A recent post was Seven Theories of Climate Change, summarizing an array of explanations for fluctuations in temperatures and precipitation over Earth’s surface. Now, thanks to Javier Vinós & Andy May, we have a new hypothesis combining solar variability with oceanic/atmospheric oscillations to explain the climate record. An introduction to their findings is published at Climate Etc. The Winter Gatekeeper Hypothesis (VII). A summary plus Q&A. Excerpts in italics with my bolds and some added images. My first exposure to meridional cooling was provided by Clive Best, and later on is a repost of that understanding consistent with Vinós & May.

Update September 24, 2022 at end Richard Lindzen Weighs In

A synopsis of the Winter Gatekeeper hypothesis

The IPCC assessment reports published since 1990, reflect a scientific consensus that natural forces, including solar activity and ocean-atmosphere oscillations, like the Atlantic and Pacific multidecadal oscillations, had a net zero effect on the observed global average surface temperature changes since 1951. The IPCC consensus does not allow for changes in the poleward (meridional) transport of energy to have significantly affected this average temperature over the past 75 years.

The Winter Gatekeeper hypothesis proposes that changes in the meridional transport of energy and moisture are the main way the climate changes now and in the past.

Meridional transport variability has many causes and forces that act simultaneously and in different time frames on the climate system. They integrate into a very complex poleward energy transportation system. Among these are multidecadal ocean-atmosphere oscillations, solar variability, ozone, stratospheric-reaching tropical volcanic eruptions, orbital changes, and changing luni-solar gravitational pull. Meridional transport is therefore an integrator of internal and external signals.

It is not the only way the climate changes, but evidence suggests it is the main one.

The Winter Gatekeeper hypothesis does not disprove greenhouse gas effect induced climate change—manmade or otherwise—in fact, it acts through it. But it does not require changes in the atmospheric content of non-condensing greenhouse gases to cause significant climate change. Therefore, it does refute the hypothesis that CO2 is the main climate change control knob.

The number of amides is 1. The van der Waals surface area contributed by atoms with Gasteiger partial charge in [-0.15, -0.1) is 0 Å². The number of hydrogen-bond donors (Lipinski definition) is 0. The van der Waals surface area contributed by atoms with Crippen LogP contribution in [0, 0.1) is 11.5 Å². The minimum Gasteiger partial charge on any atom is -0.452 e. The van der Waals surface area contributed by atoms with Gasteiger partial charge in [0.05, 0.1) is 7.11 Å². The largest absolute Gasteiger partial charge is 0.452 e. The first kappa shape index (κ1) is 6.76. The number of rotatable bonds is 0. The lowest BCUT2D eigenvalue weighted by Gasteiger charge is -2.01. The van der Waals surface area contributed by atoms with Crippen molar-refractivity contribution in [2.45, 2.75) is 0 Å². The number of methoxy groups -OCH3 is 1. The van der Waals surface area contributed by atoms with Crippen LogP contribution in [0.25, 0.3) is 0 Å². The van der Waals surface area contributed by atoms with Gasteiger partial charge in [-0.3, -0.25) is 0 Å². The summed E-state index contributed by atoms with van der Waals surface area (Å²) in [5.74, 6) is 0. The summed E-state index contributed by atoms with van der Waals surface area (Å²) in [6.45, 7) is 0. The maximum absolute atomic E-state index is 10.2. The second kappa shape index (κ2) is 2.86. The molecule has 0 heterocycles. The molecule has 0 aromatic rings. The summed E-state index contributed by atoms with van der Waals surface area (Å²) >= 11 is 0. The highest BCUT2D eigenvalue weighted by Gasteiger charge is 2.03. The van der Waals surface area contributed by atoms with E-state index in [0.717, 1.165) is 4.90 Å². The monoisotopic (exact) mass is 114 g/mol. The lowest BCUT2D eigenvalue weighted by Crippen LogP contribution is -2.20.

Meridional transport moves energy that is already in the climate system toward its exit point at the top of the atmosphere at a higher latitude. It is carried out mainly by the atmosphere, in both the stratosphere and troposphere, with an important oceanic contribution. The greenhouse effect is not homogeneous over the planet due to the unequal distribution of water vapor, and it is stronger in the wet tropics, weaker over deserts, and much weaker at the poles in winter. When meridional transport is stronger, more energy reaches the poles. There it can more efficiently exit the climate system, particularly during the winter, when there is no Sun in the sky. Most polar imported moisture in winter freezes, emitting its latent heat. Additional CO2 molecules increase outward radiation, as they are warmer than the surface. The net result is that all imported energy into the polar regions in winter exits the climate system at the top of the atmosphere (Peixoto & Oort, 1992, p. 363), and increasing the energy transported there at that time can only increase the loss.

When meridional transport is stronger, the planet loses more energy and cools down (or warms less) in a non-homogeneous way, because the net energy loss is greater in the polar regions. However, as more energy is directed toward the poles, the Arctic region warms, even as the rest of the world cools or warms more slowly. When meridional transport is weaker, less energy reaches the poles and exits the climate system. Then the planet loses less energy and warms, while the Arctic cools, because it receives less energy from the lower latitudes.

Figure 12: The effect of strong and weak Atlantic THC. Idealized portrayal of the primary Atlantic Ocean upper ocean currents during strong and weak phases of the thermohaline circulation (THC) Source: Bill Gray: H20 is Climate Control Knob, not CO2

Most of the energy is transported through the lower troposphere and ocean track. As a result, changes in multidecadal ocean oscillations produce a greater effect on climate in the multidecadal timeframe than changes in solar activity. Solar changes have a stronger effect on stratospheric energy transport. Even so, there is a non-well defined link between changes in solar activity and changes in the multidecadal oscillations that result in major multidecadal climate shifts right after 11-year solar cycle minima (see Part IV). Nevertheless, modern global warming started c. 1850, when the Atlantic Multidecadal Oscillation increased its amplitude and period (Moore et al. 2017). The overall multidecadal oscillation (aka the stadium wave) currently has a period of c. 65 years, and the 20th century included two rising phases of the oscillation, explaining its two warming phases (1915-1945, and 1976-1997; Fig. 7.1).